Helicopter storm chaser Jim Gardner was stunned while chasing a north-central funnel cloud that made its way west of El Reno to Guthrie, Oklahoma Tuesday night.
"The condensate was coming out of the trees, like an upside-down waterfall," KWTV meteorologist David Payne said.
The funnel cloud floated over several west-central Oklahoma cities, falling apart and then tightening up over and over. But when the storm approached Guthrie, clouds appeared to come up from the ground, like a series of fingers growing from the trees. They were, in fact, the condensation coming off of the trees and the ground below. The tornado seemed to be literally sucking it up from the ground.
The National Weather Service didn't issue a tornado warning on the storm, but KWTV issued their own tornado warning, telling Guthrie residents they should seek shelter immediately as the funnel continued to spin off of the ground.
"There's still strong rotation on the north end of this wall-cloud," said storm chaser Val Castor. "I would not be surprised to see a funnel any minute now."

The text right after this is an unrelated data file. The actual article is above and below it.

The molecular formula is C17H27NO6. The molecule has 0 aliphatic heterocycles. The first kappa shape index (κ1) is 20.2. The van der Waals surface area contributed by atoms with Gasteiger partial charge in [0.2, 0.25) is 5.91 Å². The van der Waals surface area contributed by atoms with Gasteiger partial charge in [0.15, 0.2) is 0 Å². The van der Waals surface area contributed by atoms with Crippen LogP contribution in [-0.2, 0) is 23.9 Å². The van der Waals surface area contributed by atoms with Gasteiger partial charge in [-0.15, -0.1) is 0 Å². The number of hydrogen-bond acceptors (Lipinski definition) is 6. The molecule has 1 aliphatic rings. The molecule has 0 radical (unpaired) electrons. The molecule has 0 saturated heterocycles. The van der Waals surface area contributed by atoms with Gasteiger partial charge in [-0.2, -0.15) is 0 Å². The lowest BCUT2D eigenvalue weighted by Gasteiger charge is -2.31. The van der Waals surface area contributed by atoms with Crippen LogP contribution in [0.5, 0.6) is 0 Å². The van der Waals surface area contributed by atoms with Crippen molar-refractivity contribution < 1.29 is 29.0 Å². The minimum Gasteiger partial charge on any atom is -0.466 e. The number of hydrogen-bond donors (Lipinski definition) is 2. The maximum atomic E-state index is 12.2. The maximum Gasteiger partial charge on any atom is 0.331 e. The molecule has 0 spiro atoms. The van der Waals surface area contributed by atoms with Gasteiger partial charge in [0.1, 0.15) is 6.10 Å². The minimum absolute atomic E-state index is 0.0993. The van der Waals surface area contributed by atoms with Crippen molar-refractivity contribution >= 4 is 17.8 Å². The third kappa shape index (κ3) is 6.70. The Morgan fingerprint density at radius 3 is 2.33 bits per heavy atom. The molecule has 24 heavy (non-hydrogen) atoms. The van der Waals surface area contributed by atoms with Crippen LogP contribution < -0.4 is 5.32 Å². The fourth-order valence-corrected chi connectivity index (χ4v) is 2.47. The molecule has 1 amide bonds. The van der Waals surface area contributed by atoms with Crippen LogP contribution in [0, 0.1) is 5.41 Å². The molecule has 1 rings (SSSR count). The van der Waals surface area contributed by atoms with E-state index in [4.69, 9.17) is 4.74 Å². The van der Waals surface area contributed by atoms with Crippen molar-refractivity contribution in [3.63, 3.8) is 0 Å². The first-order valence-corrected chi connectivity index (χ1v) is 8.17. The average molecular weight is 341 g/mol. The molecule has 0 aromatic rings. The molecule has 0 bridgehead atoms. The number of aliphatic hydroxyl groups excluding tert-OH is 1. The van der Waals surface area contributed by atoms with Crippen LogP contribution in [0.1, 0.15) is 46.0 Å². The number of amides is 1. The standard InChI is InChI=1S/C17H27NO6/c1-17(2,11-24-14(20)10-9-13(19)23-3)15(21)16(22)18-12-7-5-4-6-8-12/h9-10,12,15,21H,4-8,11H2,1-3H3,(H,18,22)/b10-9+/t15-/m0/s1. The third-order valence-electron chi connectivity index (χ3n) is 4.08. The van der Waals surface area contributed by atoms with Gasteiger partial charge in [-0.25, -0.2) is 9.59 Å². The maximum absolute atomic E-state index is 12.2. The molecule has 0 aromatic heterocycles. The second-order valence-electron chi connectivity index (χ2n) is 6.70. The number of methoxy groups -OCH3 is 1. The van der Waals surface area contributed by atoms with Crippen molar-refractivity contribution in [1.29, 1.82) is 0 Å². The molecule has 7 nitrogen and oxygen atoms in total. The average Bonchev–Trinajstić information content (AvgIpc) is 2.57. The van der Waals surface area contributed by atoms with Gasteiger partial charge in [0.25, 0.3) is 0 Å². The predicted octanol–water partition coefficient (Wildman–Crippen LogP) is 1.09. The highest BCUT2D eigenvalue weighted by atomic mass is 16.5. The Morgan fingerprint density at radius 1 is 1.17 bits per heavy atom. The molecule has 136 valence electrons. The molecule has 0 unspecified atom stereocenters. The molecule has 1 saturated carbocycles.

"It's just ripping into that thing, David," Gardner said as he watched the spinning cloud from his helicopter.
Payne later said that he's been "at this a long time" and has "never seen something quite that unusual."
Meteorologists, in general, have a tendency to get overly excited during a storm. Such was the case tonight with the exchange between Payne and Gardner. It began:
GARDNER: “Look at that! Look at that! Look at that, David!”
PAYNE: “Hang on! Hang on! Hang on. Jim, can you zoom in on that? Hang on you folks at home.”
See the shocking video below via KWTV: